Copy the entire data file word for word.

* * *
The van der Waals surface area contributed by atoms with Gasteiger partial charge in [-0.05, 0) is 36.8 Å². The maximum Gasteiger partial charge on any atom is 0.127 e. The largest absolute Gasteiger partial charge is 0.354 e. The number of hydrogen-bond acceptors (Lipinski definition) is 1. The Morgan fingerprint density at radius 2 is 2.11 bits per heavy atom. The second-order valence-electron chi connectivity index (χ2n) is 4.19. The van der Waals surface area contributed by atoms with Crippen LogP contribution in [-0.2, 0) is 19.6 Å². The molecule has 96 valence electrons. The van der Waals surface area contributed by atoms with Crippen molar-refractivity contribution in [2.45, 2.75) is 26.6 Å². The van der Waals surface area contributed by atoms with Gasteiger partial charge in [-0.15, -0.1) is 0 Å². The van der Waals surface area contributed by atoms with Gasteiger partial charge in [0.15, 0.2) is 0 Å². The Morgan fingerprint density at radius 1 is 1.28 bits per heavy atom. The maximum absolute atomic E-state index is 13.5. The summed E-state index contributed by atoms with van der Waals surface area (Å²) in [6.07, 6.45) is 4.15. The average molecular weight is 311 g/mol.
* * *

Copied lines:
The van der Waals surface area contributed by atoms with Gasteiger partial charge in [-0.05, 0) is 36.8 Å². The maximum Gasteiger partial charge on any atom is 0.127 e. The largest absolute Gasteiger partial charge is 0.354 e. The number of hydrogen-bond acceptors (Lipinski definition) is 1. The Morgan fingerprint density at radius 2 is 2.11 bits per heavy atom. The second-order valence-electron chi connectivity index (χ2n) is 4.19. The van der Waals surface area contributed by atoms with Crippen LogP contribution in [-0.2, 0) is 19.6 Å². The molecule has 96 valence electrons. The van der Waals surface area contributed by atoms with Crippen molar-refractivity contribution in [2.45, 2.75) is 26.6 Å². The van der Waals surface area contributed by atoms with Gasteiger partial charge in [-0.15, -0.1) is 0 Å². The van der Waals surface area contributed by atoms with Gasteiger partial charge in [0.15, 0.2) is 0 Å². The Morgan fingerprint density at radius 1 is 1.28 bits per heavy atom. The maximum absolute atomic E-state index is 13.5. The summed E-state index contributed by atoms with van der Waals surface area (Å²) in [6.07, 6.45) is 4.15. The average molecular weight is 311 g/mol.